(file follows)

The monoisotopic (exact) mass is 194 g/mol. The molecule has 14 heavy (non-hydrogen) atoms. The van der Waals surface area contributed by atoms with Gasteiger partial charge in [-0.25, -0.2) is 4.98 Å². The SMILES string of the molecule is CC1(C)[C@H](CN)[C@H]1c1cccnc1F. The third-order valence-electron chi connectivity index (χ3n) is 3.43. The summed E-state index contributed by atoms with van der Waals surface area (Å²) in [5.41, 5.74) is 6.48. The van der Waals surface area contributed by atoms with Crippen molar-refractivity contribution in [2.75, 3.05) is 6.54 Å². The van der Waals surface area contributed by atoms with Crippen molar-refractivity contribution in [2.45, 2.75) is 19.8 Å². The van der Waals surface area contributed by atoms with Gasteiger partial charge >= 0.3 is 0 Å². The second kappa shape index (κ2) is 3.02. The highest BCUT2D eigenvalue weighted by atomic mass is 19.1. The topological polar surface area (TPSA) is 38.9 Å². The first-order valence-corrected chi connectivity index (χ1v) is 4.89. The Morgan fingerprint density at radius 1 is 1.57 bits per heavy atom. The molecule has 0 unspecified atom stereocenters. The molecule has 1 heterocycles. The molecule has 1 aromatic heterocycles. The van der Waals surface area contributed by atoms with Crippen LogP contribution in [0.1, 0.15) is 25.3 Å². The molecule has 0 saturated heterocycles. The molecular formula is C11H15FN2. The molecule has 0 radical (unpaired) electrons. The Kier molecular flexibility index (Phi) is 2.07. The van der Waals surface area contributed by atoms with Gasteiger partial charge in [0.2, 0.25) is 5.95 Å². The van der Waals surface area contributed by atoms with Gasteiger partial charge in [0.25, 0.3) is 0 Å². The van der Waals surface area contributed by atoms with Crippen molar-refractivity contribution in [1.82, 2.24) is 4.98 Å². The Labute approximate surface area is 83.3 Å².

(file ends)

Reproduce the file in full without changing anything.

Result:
The monoisotopic (exact) mass is 194 g/mol. The molecule has 14 heavy (non-hydrogen) atoms. The van der Waals surface area contributed by atoms with Gasteiger partial charge in [-0.25, -0.2) is 4.98 Å². The SMILES string of the molecule is CC1(C)[C@H](CN)[C@H]1c1cccnc1F. The third-order valence-electron chi connectivity index (χ3n) is 3.43. The summed E-state index contributed by atoms with van der Waals surface area (Å²) in [5.41, 5.74) is 6.48. The van der Waals surface area contributed by atoms with Crippen molar-refractivity contribution in [2.75, 3.05) is 6.54 Å². The van der Waals surface area contributed by atoms with Crippen molar-refractivity contribution in [2.45, 2.75) is 19.8 Å². The van der Waals surface area contributed by atoms with Gasteiger partial charge >= 0.3 is 0 Å². The second kappa shape index (κ2) is 3.02. The highest BCUT2D eigenvalue weighted by atomic mass is 19.1. The topological polar surface area (TPSA) is 38.9 Å². The first-order valence-corrected chi connectivity index (χ1v) is 4.89. The Morgan fingerprint density at radius 1 is 1.57 bits per heavy atom. The molecule has 0 unspecified atom stereocenters. The molecule has 1 heterocycles. The molecule has 1 aromatic heterocycles. The van der Waals surface area contributed by atoms with Crippen LogP contribution in [0.1, 0.15) is 25.3 Å². The molecule has 0 saturated heterocycles. The molecular formula is C11H15FN2. The molecule has 0 radical (unpaired) electrons. The Kier molecular flexibility index (Phi) is 2.07. The van der Waals surface area contributed by atoms with Gasteiger partial charge in [0.2, 0.25) is 5.95 Å². The van der Waals surface area contributed by atoms with Gasteiger partial charge in [0.25, 0.3) is 0 Å². The van der Waals surface area contributed by atoms with Crippen molar-refractivity contribution in [1.82, 2.24) is 4.98 Å². The Labute approximate surface area is 83.3 Å².